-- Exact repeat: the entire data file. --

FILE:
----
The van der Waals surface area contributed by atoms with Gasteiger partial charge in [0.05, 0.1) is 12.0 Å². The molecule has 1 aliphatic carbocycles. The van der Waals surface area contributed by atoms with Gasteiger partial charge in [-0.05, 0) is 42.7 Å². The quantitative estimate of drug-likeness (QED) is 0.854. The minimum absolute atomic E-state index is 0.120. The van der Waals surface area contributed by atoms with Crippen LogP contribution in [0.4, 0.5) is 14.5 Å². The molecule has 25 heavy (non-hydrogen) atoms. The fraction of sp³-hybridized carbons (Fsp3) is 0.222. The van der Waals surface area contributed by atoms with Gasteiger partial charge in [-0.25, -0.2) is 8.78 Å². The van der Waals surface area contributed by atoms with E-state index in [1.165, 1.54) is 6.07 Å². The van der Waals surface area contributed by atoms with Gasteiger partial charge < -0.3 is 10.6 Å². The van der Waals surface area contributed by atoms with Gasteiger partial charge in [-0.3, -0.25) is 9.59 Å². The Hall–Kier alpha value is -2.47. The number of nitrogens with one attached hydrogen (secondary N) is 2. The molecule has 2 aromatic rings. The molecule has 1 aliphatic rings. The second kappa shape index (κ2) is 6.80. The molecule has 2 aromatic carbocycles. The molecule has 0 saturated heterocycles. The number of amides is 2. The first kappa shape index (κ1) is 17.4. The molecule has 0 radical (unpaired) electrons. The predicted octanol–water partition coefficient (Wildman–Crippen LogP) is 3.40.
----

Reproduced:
The van der Waals surface area contributed by atoms with Gasteiger partial charge in [0.05, 0.1) is 12.0 Å². The molecule has 1 aliphatic carbocycles. The van der Waals surface area contributed by atoms with Gasteiger partial charge in [-0.05, 0) is 42.7 Å². The quantitative estimate of drug-likeness (QED) is 0.854. The minimum absolute atomic E-state index is 0.120. The van der Waals surface area contributed by atoms with Crippen LogP contribution in [0.4, 0.5) is 14.5 Å². The molecule has 25 heavy (non-hydrogen) atoms. The fraction of sp³-hybridized carbons (Fsp3) is 0.222. The van der Waals surface area contributed by atoms with Gasteiger partial charge in [-0.25, -0.2) is 8.78 Å². The van der Waals surface area contributed by atoms with E-state index in [1.165, 1.54) is 6.07 Å². The van der Waals surface area contributed by atoms with Gasteiger partial charge < -0.3 is 10.6 Å². The van der Waals surface area contributed by atoms with Gasteiger partial charge in [-0.3, -0.25) is 9.59 Å². The Hall–Kier alpha value is -2.47. The number of nitrogens with one attached hydrogen (secondary N) is 2. The molecule has 2 aromatic rings. The molecule has 1 aliphatic rings. The second kappa shape index (κ2) is 6.80. The molecule has 2 aromatic carbocycles. The molecule has 0 saturated heterocycles. The number of amides is 2. The first kappa shape index (κ1) is 17.4. The molecule has 0 radical (unpaired) electrons. The predicted octanol–water partition coefficient (Wildman–Crippen LogP) is 3.40.